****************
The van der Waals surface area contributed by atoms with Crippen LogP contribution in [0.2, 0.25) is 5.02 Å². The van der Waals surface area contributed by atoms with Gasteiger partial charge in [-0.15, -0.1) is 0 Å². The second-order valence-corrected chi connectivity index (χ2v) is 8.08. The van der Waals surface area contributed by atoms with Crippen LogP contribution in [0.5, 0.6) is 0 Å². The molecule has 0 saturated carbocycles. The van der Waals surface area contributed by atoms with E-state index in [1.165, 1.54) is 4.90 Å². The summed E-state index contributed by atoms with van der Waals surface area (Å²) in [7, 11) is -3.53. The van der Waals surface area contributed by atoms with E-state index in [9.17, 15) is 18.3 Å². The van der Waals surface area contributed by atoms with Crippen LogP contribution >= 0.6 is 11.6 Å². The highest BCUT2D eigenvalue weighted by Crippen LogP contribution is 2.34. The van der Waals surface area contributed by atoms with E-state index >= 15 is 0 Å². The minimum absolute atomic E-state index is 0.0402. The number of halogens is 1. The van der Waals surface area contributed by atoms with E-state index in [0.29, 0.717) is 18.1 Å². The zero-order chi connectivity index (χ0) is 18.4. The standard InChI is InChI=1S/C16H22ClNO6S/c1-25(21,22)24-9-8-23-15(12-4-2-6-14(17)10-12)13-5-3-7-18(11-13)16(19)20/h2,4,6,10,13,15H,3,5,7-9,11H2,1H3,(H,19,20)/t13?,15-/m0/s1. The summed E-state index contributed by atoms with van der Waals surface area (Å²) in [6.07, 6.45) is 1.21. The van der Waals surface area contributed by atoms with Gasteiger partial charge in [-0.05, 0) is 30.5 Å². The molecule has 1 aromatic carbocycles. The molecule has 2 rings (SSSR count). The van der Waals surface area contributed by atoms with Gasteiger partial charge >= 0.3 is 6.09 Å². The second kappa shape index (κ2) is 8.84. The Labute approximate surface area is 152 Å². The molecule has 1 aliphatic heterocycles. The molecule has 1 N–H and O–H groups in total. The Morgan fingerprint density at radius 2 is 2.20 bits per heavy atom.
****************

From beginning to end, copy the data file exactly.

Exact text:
The van der Waals surface area contributed by atoms with Crippen LogP contribution in [0.2, 0.25) is 5.02 Å². The van der Waals surface area contributed by atoms with Gasteiger partial charge in [-0.15, -0.1) is 0 Å². The second-order valence-corrected chi connectivity index (χ2v) is 8.08. The van der Waals surface area contributed by atoms with Crippen LogP contribution in [0.5, 0.6) is 0 Å². The molecule has 0 saturated carbocycles. The van der Waals surface area contributed by atoms with E-state index in [1.165, 1.54) is 4.90 Å². The summed E-state index contributed by atoms with van der Waals surface area (Å²) in [7, 11) is -3.53. The van der Waals surface area contributed by atoms with E-state index in [9.17, 15) is 18.3 Å². The van der Waals surface area contributed by atoms with Crippen LogP contribution >= 0.6 is 11.6 Å². The highest BCUT2D eigenvalue weighted by Crippen LogP contribution is 2.34. The van der Waals surface area contributed by atoms with E-state index >= 15 is 0 Å². The minimum absolute atomic E-state index is 0.0402. The number of halogens is 1. The van der Waals surface area contributed by atoms with E-state index in [0.29, 0.717) is 18.1 Å². The zero-order chi connectivity index (χ0) is 18.4. The standard InChI is InChI=1S/C16H22ClNO6S/c1-25(21,22)24-9-8-23-15(12-4-2-6-14(17)10-12)13-5-3-7-18(11-13)16(19)20/h2,4,6,10,13,15H,3,5,7-9,11H2,1H3,(H,19,20)/t13?,15-/m0/s1. The summed E-state index contributed by atoms with van der Waals surface area (Å²) in [6.07, 6.45) is 1.21. The van der Waals surface area contributed by atoms with Gasteiger partial charge in [-0.05, 0) is 30.5 Å². The molecule has 1 aromatic carbocycles. The molecule has 2 rings (SSSR count). The van der Waals surface area contributed by atoms with Gasteiger partial charge >= 0.3 is 6.09 Å². The second kappa shape index (κ2) is 8.84. The Labute approximate surface area is 152 Å². The molecule has 1 aliphatic heterocycles. The molecule has 1 N–H and O–H groups in total. The Morgan fingerprint density at radius 2 is 2.20 bits per heavy atom.